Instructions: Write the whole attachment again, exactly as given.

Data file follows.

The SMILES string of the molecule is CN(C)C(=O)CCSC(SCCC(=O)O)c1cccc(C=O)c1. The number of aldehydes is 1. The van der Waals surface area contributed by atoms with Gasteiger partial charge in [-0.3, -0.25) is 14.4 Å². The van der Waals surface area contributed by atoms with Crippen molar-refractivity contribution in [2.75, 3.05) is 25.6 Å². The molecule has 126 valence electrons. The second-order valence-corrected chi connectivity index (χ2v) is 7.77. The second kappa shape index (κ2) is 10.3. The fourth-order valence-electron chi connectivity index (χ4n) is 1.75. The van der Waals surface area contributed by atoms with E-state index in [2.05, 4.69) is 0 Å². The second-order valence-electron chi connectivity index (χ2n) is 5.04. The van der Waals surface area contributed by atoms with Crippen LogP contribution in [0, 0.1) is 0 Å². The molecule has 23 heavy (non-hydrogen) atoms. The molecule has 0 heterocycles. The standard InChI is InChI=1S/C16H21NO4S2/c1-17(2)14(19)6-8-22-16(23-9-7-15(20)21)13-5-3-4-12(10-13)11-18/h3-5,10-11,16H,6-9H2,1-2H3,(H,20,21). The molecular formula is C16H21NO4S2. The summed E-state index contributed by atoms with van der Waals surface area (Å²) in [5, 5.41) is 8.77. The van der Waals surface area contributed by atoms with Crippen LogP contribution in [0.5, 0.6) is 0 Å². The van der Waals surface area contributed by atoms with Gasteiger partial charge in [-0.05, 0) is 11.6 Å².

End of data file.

The SMILES string of the molecule is CN(C)C(=O)CCSC(SCCC(=O)O)c1cccc(C=O)c1. The number of aldehydes is 1. The van der Waals surface area contributed by atoms with Gasteiger partial charge in [-0.3, -0.25) is 14.4 Å². The van der Waals surface area contributed by atoms with Crippen molar-refractivity contribution in [2.75, 3.05) is 25.6 Å². The molecule has 126 valence electrons. The second-order valence-corrected chi connectivity index (χ2v) is 7.77. The second kappa shape index (κ2) is 10.3. The fourth-order valence-electron chi connectivity index (χ4n) is 1.75. The van der Waals surface area contributed by atoms with E-state index in [2.05, 4.69) is 0 Å². The second-order valence-electron chi connectivity index (χ2n) is 5.04. The van der Waals surface area contributed by atoms with Crippen LogP contribution in [0, 0.1) is 0 Å². The molecule has 23 heavy (non-hydrogen) atoms. The molecule has 0 heterocycles. The standard InChI is InChI=1S/C16H21NO4S2/c1-17(2)14(19)6-8-22-16(23-9-7-15(20)21)13-5-3-4-12(10-13)11-18/h3-5,10-11,16H,6-9H2,1-2H3,(H,20,21). The molecular formula is C16H21NO4S2. The summed E-state index contributed by atoms with van der Waals surface area (Å²) in [5, 5.41) is 8.77. The van der Waals surface area contributed by atoms with Crippen LogP contribution in [0.5, 0.6) is 0 Å². The van der Waals surface area contributed by atoms with Gasteiger partial charge in [-0.05, 0) is 11.6 Å².